We next determined the amino acid sequence of the 40-kDa CE by Edman degradation (6). When the 40-kDa CE was specifically digested with V8 protease, the amino-terminal sequences of the three digested fragments were determined to be VAPAWRPNGS, KFXFRLYQXK, and LNXYNYYNVX, respectively. A homology search for the amino acid sequence in the BLASTp database revealed that the 40-kDa CE had a high degree of homology (94%) with FomA, known as a porin protein of F. nucleatum (Fig. (Fig.3).3). Taken together, these observations demonstrate that the YQPVPE peptide binds specifically to FomA, a major protein of the F. nucleatum outer membrane.
In order to confirm that FomA specifically binds to statherin, we next constructed a FomA-deficient mutant of F. nucleatum. Targeted inactivation of the fomA gene in F. nucleatum strain ATCC 28856 resulted in the generation of the ΔfomA mutant strain SN-3 (Fig. (Fig.4A).4A). The mutation was confirmed by PCR analysis of chromosomal DNA with primers fomABamF1 and aphA3F2 (5′-TCC GTA TCT TTT ACG CAG CGG-3′). A fragment spanning the region between fomA and aphA3 was amplified using these primer pairs (Fig. (Fig.4B);4B); further examination showed that only a single insert was present in the chromosome, and no transcript was made from the resultant gene (data not shown). Thus, the target gene, fomA, was inactivated in this mutant. We compared the growth rate of the ΔfomA mutant strain SN-3 with that of ATCC 25586 and confirmed that the presence of an antibiotic cassette in the chromosome did not influence the growth rate (data not shown).
To examine whether the ΔfomA mutant strain SN-3 bound the YQPVPE peptide, a PVDF membrane adsorbed with the YQPVPE peptide or BSA was incubated with either 125I-labeled wild-type F. nucleatum or the 125I-labeled ΔfomA mutant strain SN-3. The binding activity was visualized by autoradiography, and the relative density of reaction dots was determined by densitometric analysis. The ΔfomA mutant strain SN-3 exhibited reduced levels of binding to the YQPVPE peptide (21%) (Fig. (Fig.4C)4C) when the rate of dot density representing wild-type F. nucleatum binding to the YQPVPE peptide had been adjusted to 100%. These results suggest that FomA plays a key role in the binding of F. nucleatum to the YQPVPE amino acid sequences of the statherin molecule.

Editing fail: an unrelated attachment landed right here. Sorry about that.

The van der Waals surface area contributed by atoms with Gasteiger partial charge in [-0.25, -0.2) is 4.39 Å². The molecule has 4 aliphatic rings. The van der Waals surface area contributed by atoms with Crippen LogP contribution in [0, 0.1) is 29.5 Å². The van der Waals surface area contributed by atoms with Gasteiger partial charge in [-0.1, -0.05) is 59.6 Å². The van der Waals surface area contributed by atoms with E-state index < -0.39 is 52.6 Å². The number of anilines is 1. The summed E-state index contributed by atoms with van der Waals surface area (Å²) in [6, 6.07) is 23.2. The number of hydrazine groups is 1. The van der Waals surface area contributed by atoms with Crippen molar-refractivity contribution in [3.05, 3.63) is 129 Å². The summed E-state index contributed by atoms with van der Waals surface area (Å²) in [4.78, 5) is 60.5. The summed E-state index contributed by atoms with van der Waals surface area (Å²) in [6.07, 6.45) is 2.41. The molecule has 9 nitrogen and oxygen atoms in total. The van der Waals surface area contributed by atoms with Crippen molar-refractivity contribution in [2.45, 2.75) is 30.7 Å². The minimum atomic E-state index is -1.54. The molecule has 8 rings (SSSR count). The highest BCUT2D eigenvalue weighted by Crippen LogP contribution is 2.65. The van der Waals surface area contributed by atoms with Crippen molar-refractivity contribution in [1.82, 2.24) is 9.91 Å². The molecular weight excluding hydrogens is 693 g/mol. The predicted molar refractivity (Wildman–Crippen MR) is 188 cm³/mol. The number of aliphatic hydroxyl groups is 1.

We next examined whether simultaneous nasal administration of LPS-free, purified FomA plus CT as a mucosal adjuvant would enhance FomA-specific immune responses in both mucosal and systemic lymphoid tissues. One microgram of the purified FomA preparation contained <0.1 endotoxin unit (EU). Mice given FomA protein plus CT nasally exhibited significantly higher Ag-specific S-IgA Ab responses in saliva and SMGs than mice given FomA alone nasally (Fig. 5A and B). In addition, FomA-specific S-IgA Ab responses were noted in nasal secretions (Fig. (Fig.5A).5A). The laminae propriae of NPs (Fig. (Fig.5B)5B) and NALT (Fig. (Fig.5C)5C) of mice given FomA plus CT nasally also exhibited elevated AFC responses. Elevated FomA-specific plasma IgA and IgG Ab responses were also seen in mice given nasal FomA plus CT compared with those of mice nasally immunized with FomA alone (Fig. (Fig.6A).6A). Thus, significantly increased numbers of FomA-specific IgA and IgG AFCs were seen in the spleens of mice nasally immunized with FomA plus CT (Fig. (Fig.6B).6B). IgG subclass Ab analyses revealed that levels of both FomA-specific IgG1 and IgG2b Abs were markedly higher than those for control mouse groups (Fig. (Fig.6A).6A). In contrast, relatively low IgG2a Ab responses and no IgG3 Ab responses were seen (Fig. (Fig.6A).6A). Taken together, these results show that nasal administration of FomA plus CT as a mucosal adjuvant effectively induced FomA-specific Ab responses in the oral mucosae as well as in other mucosal and systemic immune compartments.
Since F. nucleatum is known to be one of the microorganisms observed microscopically at the axis of dental plaque, and since it readily assembles into the dental plaque biofilm, the inhibitory effects of saliva from mice nasally immunized with FomA plus CT on biofilm formation were examined. Saliva from naïve mice or from mice immunized with FomA alone inhibited biofilm formation minimally (17% and 34%, respectively) (Fig. (Fig.7).7). In contrast, saliva from mice immunized with FomA plus CT showed significant inhibition of biofilm formation (82%) (Fig. (Fig.7).7). The synthetic YQPVPE peptide solution (final concentration, 125 μg/ml) showed moderate inhibition of biofilm formation on statherin-coated PVC plates (53%) (Fig. (Fig.7).7). Taken together, these results showed that F. nucleatum biofilm formation is prevented by saliva containing significant levels of FomA-specific S-IgA Abs.